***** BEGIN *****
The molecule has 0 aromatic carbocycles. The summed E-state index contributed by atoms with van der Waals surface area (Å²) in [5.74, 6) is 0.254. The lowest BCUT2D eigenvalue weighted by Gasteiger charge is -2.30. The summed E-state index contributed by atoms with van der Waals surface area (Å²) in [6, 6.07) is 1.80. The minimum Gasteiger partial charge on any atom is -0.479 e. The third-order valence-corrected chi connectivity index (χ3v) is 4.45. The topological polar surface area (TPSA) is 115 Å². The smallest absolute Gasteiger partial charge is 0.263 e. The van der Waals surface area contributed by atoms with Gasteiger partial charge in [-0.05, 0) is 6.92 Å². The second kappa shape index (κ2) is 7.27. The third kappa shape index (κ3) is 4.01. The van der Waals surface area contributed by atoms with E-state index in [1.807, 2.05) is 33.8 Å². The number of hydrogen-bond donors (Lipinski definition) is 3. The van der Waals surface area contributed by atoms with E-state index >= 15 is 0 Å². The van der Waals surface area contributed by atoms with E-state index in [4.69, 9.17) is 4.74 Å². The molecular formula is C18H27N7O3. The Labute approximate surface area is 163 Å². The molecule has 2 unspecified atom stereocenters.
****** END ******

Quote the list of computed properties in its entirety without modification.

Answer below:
The molecule has 0 aromatic carbocycles. The summed E-state index contributed by atoms with van der Waals surface area (Å²) in [5.74, 6) is 0.254. The lowest BCUT2D eigenvalue weighted by Gasteiger charge is -2.30. The summed E-state index contributed by atoms with van der Waals surface area (Å²) in [6, 6.07) is 1.80. The minimum Gasteiger partial charge on any atom is -0.479 e. The third-order valence-corrected chi connectivity index (χ3v) is 4.45. The topological polar surface area (TPSA) is 115 Å². The smallest absolute Gasteiger partial charge is 0.263 e. The van der Waals surface area contributed by atoms with Gasteiger partial charge in [-0.05, 0) is 6.92 Å². The second kappa shape index (κ2) is 7.27. The third kappa shape index (κ3) is 4.01. The van der Waals surface area contributed by atoms with E-state index in [1.807, 2.05) is 33.8 Å². The number of hydrogen-bond donors (Lipinski definition) is 3. The van der Waals surface area contributed by atoms with E-state index >= 15 is 0 Å². The van der Waals surface area contributed by atoms with E-state index in [4.69, 9.17) is 4.74 Å². The molecular formula is C18H27N7O3. The Labute approximate surface area is 163 Å². The molecule has 2 unspecified atom stereocenters.